During the city’s time on scene, officers are expected to ensure the scene is safe and assist the state patrol.

  • Middletown officers will respond to all crashes with injuries, but the decision to take the report or allow the state patrol to take the report is still based on ETA guidelines
  • Middletown officers will respond to all fatal traffic accidents, but the state patrol will assume control over all fatal traffic accidents.

Middletown police union President Cris Kelly said while the agreement will free up officers, it’s only doing so because “we’re getting spread too thin.”

“The reason it’s happening is because they’ve cut us down to minimum staffing,” Kelly said. “When you have a city police department, your police department should respond to their own calls — and there’s a certain amount of pride to make sure you can take care of everything. But with inadequate staffing, (this agreement) is a good thing.”

 

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VietVet View Drop Down
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Post Options Post Options   Thanks (1) Thanks(1)   Quote VietVet Quote  Post ReplyReply Direct Link To This Post Posted: Jul 08 2014 at 10:41am
Well, let's see here. The story says the purpose of the Highway Patrol getting involved with Middletown's traffic accidents is to free up the Middletown officer time for more serious matters.

BUT....

When a crash is called in, Middletown dispatch will contact the state patrol and get an estimated time of arrival. If the ETA is 15 minutes or less, the state patrol will respond. If it’s 15 to 25 minutes, Middletown will respond but will wait for the state patrol. If the ETA is 25 minutes or more, Middletown will respond and handle the accident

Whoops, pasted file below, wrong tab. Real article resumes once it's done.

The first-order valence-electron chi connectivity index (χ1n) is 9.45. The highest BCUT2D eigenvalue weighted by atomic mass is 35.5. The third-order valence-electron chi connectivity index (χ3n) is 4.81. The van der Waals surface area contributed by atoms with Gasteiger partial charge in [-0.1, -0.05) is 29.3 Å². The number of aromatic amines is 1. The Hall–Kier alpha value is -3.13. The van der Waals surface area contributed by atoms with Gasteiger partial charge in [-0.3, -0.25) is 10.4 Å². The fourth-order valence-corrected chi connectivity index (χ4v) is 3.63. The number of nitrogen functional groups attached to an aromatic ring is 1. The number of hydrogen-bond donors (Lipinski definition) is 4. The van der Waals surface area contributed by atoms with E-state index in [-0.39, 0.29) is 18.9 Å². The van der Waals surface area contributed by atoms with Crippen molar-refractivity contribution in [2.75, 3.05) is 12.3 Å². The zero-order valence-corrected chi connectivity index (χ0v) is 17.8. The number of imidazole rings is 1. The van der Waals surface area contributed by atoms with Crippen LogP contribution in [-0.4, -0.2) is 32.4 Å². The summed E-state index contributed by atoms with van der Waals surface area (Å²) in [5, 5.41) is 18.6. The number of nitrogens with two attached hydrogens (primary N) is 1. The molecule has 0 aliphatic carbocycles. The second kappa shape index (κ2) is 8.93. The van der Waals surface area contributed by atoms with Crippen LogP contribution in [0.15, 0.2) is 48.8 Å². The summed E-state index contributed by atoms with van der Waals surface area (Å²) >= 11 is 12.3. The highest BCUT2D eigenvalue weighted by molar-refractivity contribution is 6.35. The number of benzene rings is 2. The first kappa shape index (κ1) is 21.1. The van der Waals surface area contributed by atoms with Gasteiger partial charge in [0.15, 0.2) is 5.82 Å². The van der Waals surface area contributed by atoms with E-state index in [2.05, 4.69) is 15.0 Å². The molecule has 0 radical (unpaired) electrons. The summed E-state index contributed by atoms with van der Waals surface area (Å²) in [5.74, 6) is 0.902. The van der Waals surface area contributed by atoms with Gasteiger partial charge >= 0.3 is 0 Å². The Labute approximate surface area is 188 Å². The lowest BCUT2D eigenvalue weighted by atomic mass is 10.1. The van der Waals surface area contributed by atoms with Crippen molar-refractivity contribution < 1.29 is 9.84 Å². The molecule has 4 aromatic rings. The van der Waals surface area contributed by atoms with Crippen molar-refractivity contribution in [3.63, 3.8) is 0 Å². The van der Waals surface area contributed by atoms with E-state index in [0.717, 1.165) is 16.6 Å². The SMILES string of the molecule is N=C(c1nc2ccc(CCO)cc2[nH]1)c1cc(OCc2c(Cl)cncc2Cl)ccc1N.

SO, if the Highway Patrol can't respond in 15 to 25 minutes, Middletown will respond and WAIT for the state patrol. ???? If they are going to be there anyway, and are going to wait, wouldn't it be more prudent for them to start the accident investigation and turn it over to the Highway Patrol after they arrive? AND, if the Highway Patrol is 25 minutes or more in responding, Middletown will handle it. If that's the case, and the Middletown officer is going to investigate the accident anyway, what is the upside to this and time saved to investigate more serious issues come in to play? How many think the normal response time from the Patrol will be 15 min. or less? How many think it will be more like 25 min. or more?

It is certainly strange that the city leaders can't seem to find enough money to upgrade the police and fire (for the benefit of ALL who live here), especially since they have encouraged the drug epidemic and increased in crime with their ghetto building theme, but they can easily pull a rabbit out of their hat and find funding for their "special projects" that cater to the inner circle.

It's a simple concept......

POLICE......FIRE......ROADS......TRASH REMOVAL......AND INFRASTRUCTURE FOR THE BASICS.

ALL ELSE IS FLUFF AT THIS POINT UNTIL THE BASICS ARE MASTERED.

It is amazing that none of them can grasp this concept.

HANG 'EM HIGH
I'm so proud of my hometown and what it has become. Recall 'em all. Let's start over.
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arwendt View Drop Down
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Post Options Post Options   Thanks (0) Thanks(0)   Quote arwendt Quote  Post ReplyReply Direct Link To This Post Posted: Aug 28 2014 at 2:13pm

Saw my first "State Trooper" traffic enforcement here in town on Breiel yesterday. I guess the guy to my left was going a bit to fast. as this trooper jumped behind him and hit his lights. Not that either option would be enjoyable... but if I were about to get a ticket for speeding in town I think I would prefer it to be from a Middletown Officer. 
“Sell not virtue to purchase wealth, nor Liberty to purchase power.” Benjamin Franklin - More at my Words of Freedom website.